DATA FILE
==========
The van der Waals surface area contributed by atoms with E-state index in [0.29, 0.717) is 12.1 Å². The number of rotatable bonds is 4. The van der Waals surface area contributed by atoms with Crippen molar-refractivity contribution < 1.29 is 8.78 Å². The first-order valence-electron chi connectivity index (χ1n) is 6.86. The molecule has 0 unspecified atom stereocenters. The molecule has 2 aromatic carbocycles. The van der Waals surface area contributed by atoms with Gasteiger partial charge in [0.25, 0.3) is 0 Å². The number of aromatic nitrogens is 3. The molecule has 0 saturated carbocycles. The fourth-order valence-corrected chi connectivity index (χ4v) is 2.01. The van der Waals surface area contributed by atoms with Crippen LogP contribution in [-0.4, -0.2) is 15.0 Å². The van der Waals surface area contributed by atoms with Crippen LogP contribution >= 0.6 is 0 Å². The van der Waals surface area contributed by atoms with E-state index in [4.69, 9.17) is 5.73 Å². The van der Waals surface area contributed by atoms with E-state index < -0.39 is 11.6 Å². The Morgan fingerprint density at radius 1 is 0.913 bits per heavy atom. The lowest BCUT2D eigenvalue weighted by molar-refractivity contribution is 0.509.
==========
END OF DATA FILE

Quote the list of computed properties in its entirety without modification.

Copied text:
The van der Waals surface area contributed by atoms with E-state index in [0.29, 0.717) is 12.1 Å². The number of rotatable bonds is 4. The van der Waals surface area contributed by atoms with Crippen molar-refractivity contribution < 1.29 is 8.78 Å². The first-order valence-electron chi connectivity index (χ1n) is 6.86. The molecule has 0 unspecified atom stereocenters. The molecule has 2 aromatic carbocycles. The van der Waals surface area contributed by atoms with Gasteiger partial charge in [0.25, 0.3) is 0 Å². The number of aromatic nitrogens is 3. The molecule has 0 saturated carbocycles. The fourth-order valence-corrected chi connectivity index (χ4v) is 2.01. The van der Waals surface area contributed by atoms with Crippen LogP contribution in [-0.4, -0.2) is 15.0 Å². The van der Waals surface area contributed by atoms with Crippen LogP contribution >= 0.6 is 0 Å². The van der Waals surface area contributed by atoms with E-state index in [4.69, 9.17) is 5.73 Å². The van der Waals surface area contributed by atoms with E-state index < -0.39 is 11.6 Å². The Morgan fingerprint density at radius 1 is 0.913 bits per heavy atom. The lowest BCUT2D eigenvalue weighted by molar-refractivity contribution is 0.509.